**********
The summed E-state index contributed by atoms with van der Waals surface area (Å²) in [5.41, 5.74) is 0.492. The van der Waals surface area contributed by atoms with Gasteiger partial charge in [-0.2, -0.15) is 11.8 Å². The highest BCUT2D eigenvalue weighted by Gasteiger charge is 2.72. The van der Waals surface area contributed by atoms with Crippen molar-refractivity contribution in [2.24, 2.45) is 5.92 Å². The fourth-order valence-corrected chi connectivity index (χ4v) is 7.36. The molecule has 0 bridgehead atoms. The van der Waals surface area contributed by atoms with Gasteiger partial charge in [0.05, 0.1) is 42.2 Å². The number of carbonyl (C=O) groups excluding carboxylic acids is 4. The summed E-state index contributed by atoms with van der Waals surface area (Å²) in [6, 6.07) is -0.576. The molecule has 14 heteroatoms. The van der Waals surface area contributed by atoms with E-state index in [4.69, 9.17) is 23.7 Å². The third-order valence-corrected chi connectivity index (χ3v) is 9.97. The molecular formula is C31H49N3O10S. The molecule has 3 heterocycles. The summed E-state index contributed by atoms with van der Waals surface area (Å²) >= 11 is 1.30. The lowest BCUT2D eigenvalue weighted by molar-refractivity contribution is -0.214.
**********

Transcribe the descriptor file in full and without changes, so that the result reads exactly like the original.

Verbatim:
The summed E-state index contributed by atoms with van der Waals surface area (Å²) in [5.41, 5.74) is 0.492. The van der Waals surface area contributed by atoms with Gasteiger partial charge in [-0.2, -0.15) is 11.8 Å². The highest BCUT2D eigenvalue weighted by Gasteiger charge is 2.72. The van der Waals surface area contributed by atoms with Crippen molar-refractivity contribution in [2.24, 2.45) is 5.92 Å². The fourth-order valence-corrected chi connectivity index (χ4v) is 7.36. The molecule has 0 bridgehead atoms. The van der Waals surface area contributed by atoms with Gasteiger partial charge in [0.05, 0.1) is 42.2 Å². The number of carbonyl (C=O) groups excluding carboxylic acids is 4. The summed E-state index contributed by atoms with van der Waals surface area (Å²) in [6, 6.07) is -0.576. The molecule has 14 heteroatoms. The van der Waals surface area contributed by atoms with E-state index in [4.69, 9.17) is 23.7 Å². The third-order valence-corrected chi connectivity index (χ3v) is 9.97. The molecular formula is C31H49N3O10S. The molecule has 3 heterocycles. The summed E-state index contributed by atoms with van der Waals surface area (Å²) >= 11 is 1.30. The lowest BCUT2D eigenvalue weighted by molar-refractivity contribution is -0.214.